Note: Red arrow shows where the next byte is read from the buffer (rwnd = buffer size) 0% full (rwnd = 75% buffer size) 25% full (rwnd = 50% buffer size) Flow control feedback 50% full (rwnd = 75% buffer size) 75% empty (rwnd = buffer size) 100% empty (rwnd = 50% buffer size) 50% empty (rwnd = 0) 100% full P24-27. Both of Nagle’s rules are applied. The following figure shows the time line for each segment. The latter better shows the position of the data read by the application. Some segments are sent with the maximum segment size. Note that the situation is improved from the previous situation.8 circular representation of the buffer. others in .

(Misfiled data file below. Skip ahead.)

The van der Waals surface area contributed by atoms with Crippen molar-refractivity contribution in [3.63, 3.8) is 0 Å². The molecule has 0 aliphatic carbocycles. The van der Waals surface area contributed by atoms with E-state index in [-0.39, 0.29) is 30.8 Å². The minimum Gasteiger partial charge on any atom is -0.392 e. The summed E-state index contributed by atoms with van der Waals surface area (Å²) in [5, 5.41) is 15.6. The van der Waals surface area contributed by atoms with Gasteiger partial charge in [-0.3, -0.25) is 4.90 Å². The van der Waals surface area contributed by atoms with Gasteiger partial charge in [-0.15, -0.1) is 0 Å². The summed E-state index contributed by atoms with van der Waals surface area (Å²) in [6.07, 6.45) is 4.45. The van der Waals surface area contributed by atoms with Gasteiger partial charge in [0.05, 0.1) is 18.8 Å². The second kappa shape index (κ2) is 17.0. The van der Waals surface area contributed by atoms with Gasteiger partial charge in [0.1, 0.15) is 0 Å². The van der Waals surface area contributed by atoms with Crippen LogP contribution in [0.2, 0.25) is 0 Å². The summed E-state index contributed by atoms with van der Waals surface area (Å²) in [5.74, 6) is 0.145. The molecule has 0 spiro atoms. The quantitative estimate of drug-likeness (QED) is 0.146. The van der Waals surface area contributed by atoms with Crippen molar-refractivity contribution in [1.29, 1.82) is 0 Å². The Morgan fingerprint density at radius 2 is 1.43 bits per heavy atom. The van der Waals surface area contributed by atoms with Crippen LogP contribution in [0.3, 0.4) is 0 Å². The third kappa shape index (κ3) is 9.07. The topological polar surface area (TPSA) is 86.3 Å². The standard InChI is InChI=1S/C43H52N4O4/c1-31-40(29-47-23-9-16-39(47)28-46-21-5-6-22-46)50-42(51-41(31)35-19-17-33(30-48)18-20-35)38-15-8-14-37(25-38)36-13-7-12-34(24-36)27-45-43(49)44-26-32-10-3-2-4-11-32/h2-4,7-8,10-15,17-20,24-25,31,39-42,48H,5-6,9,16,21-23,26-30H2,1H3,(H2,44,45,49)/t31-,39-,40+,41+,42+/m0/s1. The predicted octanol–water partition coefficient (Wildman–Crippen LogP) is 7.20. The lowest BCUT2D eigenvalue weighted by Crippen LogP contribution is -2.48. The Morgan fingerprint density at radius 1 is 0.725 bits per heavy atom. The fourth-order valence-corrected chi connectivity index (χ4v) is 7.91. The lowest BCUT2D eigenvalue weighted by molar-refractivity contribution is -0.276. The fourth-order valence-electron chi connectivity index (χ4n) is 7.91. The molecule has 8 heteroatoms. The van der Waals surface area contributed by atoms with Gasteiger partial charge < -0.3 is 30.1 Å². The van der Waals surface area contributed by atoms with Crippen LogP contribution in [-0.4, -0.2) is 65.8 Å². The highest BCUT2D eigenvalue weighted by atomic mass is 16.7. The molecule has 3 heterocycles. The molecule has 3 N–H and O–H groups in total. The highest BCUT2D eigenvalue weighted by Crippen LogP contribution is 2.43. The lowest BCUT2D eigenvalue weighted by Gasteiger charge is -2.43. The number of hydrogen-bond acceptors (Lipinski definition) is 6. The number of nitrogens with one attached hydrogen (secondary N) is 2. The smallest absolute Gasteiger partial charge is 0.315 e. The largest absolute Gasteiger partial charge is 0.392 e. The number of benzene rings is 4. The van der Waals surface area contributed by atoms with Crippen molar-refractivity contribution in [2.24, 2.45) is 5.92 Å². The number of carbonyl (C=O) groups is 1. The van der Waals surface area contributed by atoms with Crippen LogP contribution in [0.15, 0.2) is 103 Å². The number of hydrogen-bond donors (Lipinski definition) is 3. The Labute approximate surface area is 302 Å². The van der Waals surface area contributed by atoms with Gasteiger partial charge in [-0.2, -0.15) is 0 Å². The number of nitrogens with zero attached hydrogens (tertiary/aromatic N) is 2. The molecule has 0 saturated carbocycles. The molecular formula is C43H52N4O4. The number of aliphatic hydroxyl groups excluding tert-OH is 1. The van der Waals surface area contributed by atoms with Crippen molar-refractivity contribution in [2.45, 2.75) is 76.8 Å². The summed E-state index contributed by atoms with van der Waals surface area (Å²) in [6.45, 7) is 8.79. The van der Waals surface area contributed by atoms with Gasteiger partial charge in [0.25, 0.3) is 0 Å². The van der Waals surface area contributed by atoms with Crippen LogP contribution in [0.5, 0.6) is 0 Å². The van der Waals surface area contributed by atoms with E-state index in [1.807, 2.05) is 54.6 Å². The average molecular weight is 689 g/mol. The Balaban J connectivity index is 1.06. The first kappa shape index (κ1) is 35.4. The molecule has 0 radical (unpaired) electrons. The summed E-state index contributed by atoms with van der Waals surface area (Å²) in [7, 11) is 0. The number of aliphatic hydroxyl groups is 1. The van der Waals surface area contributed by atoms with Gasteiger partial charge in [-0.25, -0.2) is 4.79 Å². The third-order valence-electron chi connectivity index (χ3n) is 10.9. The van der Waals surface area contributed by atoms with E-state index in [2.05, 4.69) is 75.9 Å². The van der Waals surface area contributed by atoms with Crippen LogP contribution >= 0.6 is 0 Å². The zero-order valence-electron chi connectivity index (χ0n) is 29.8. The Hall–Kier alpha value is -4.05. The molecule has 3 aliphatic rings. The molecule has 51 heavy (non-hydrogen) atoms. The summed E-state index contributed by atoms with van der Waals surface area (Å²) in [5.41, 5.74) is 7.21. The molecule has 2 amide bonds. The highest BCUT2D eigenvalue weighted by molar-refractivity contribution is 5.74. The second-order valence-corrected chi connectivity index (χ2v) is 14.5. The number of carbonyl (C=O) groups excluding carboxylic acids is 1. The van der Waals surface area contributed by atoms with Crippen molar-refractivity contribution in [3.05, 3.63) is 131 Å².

the sender deploys the fast retransmission and resends the packet with the sequence number defined by the acknowledgment. When a received segment has a sequence number greater than Rn. The issuing of duplicate ACKs is only a clue to the sender that some packets have arrived out of order. We explain each case separately: a. When a duplicate segment arrives.9 response to an ACK. This is also a duplicate ACK that gives a clue to the sender that its timer may have timed out prematurely. This is a duplicate ACK because the receiver has already sent an ACK with the acknowledgment number equal to Rn. Client Process TCP TCP Server Process t: 10 ms t: 20 ms t: 30 ms t: 40 ms t: 50 ms t: 60 ms t: 70 ms t: 80 ms t: 90 ms t: 100 ms Bytes 01-10 Bytes 11-20 Bytes 21-30 Bytes 31-40 Bytes 41-50 Bytes 51-60 Bytes 61-70 Bytes 71-80 Bytes 81-90 Bytes 91-100 1 Bytes 0 1-10 Bytes 01-10 t: 20 ms 2 Bytes 1 1-40 (M SS) Bytes 11-40 3 ACK Bytes 4 1-6 t: 50 ms 0 Bytes 41-60 t: 70 ms 4 Bytes 6 1-90 (M SS) Bytes 61-90 ACK 5 Bytes 9 1-100 t: 100 ms Bytes 91-100 t: 110 ms 60 ms ACK Time Time Time Time P24-29. the receiver TCP drops the packet and sends an ACK that defines the segment expected. The improvement is because the receiver delays acknowledgments. TCP stores the bytes in the receive window. If three duplicate ACKs arrive. it means that the bytes are received out of order. but it sends an ACK with the acknowledgment number equal to Rn to help fast retransmission of the missing bytes. One might ask how the receiver could know whether the dupli- . b.